One good way to get rid of Springtails or reduce their population is to use an organic pesticide. One of the best products for this is Neem oil, (Amazon) which contains high levels of Azadirachtin. This helps control the Springtails via starvations and growth disruption rather than a toxin.
The concentration levels of Azadirachtin are much higher in cold-pressed Neem oil than in oil that has undergone processes involving high heat.
Neem oil is recognized as an organic method of insect control, including Springtails, compared to other pesticides that use harsh chemicals.
The Neem oil can be diluted according to instructions on the container and sprayed under leaf litter or mulch to control the Springtail population.
How To Get Rid Of Springtails In Soil Naturally
Suppose you prefer to use natural methods to control Springtail numbers. In that case, there are several tactics you can use to combat the invasion!
The best Springtail control tactic to use is to not overwater your plants. This will not only be good for your plants but will make the environment distasteful to Springtails, especially for breeding. Most of the critters will move on to a more accommodating environment.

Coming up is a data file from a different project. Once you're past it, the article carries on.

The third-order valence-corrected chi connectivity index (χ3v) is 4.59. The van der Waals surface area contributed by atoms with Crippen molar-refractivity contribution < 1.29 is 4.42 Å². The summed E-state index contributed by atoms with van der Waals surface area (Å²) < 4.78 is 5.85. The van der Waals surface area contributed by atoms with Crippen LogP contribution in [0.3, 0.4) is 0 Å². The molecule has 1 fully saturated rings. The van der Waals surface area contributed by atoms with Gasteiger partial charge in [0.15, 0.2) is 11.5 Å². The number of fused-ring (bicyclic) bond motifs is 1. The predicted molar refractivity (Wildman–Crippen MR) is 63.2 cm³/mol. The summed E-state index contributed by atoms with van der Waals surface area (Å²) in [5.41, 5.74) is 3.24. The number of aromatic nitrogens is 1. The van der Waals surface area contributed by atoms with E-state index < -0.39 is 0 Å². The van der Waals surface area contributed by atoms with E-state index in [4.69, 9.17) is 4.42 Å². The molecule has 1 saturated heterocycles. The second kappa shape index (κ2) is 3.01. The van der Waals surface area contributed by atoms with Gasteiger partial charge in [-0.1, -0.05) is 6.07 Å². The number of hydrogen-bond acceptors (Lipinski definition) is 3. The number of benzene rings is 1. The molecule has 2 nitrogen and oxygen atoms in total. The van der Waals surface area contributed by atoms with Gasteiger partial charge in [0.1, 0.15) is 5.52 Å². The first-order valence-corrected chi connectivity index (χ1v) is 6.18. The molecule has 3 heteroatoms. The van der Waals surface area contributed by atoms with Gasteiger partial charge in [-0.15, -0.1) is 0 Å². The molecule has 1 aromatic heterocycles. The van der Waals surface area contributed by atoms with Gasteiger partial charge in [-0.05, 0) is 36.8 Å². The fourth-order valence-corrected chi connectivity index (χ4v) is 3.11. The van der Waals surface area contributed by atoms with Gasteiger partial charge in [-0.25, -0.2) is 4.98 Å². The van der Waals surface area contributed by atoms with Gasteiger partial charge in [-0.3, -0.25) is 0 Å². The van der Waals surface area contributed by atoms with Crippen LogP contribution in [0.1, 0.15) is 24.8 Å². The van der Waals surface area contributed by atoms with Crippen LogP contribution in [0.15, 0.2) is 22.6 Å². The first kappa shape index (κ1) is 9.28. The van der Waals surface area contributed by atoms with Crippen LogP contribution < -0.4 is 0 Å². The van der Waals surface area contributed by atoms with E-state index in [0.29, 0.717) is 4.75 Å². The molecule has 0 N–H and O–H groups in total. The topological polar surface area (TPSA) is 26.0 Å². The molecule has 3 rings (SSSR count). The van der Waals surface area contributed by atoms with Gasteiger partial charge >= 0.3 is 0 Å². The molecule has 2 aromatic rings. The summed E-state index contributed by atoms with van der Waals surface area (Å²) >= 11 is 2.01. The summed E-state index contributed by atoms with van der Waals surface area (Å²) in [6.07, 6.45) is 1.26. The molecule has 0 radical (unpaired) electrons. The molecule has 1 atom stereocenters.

You can reduce the watering frequency for your plants or only water them when the upper layers of the soil have become dry. As the soil dries, it will encourage the Springtails to relocate.
Another method is to turn your mulch regularly. Hence, the underside becomes exposed, reducing dampness between the mulch and the soil surface. Springtails thrive at the damp bottom layers of mulch, and turning the mulch disturbs their eggs and nymphs, exposing them to dry conditions where they will die.
This will reduce their numbers but only partially eliminate them, which is almost impossible to achieve. Getting rid of Springtails should not be your goal anyway, considering the benefits they offer to your soil and plants. Controlling their numbers is preferable to complete eradication.
Springtails are generally helpful in the soil unless their numbers increase to the point where they reach pest status. Even in these numbers, they seldom cause plants to die, but they can affect the overall health of the soil and the plants.
It is good to have a controlled number of Springtails in your soil and compost because they assist in breaking down organic material and making nutrients available to your plants.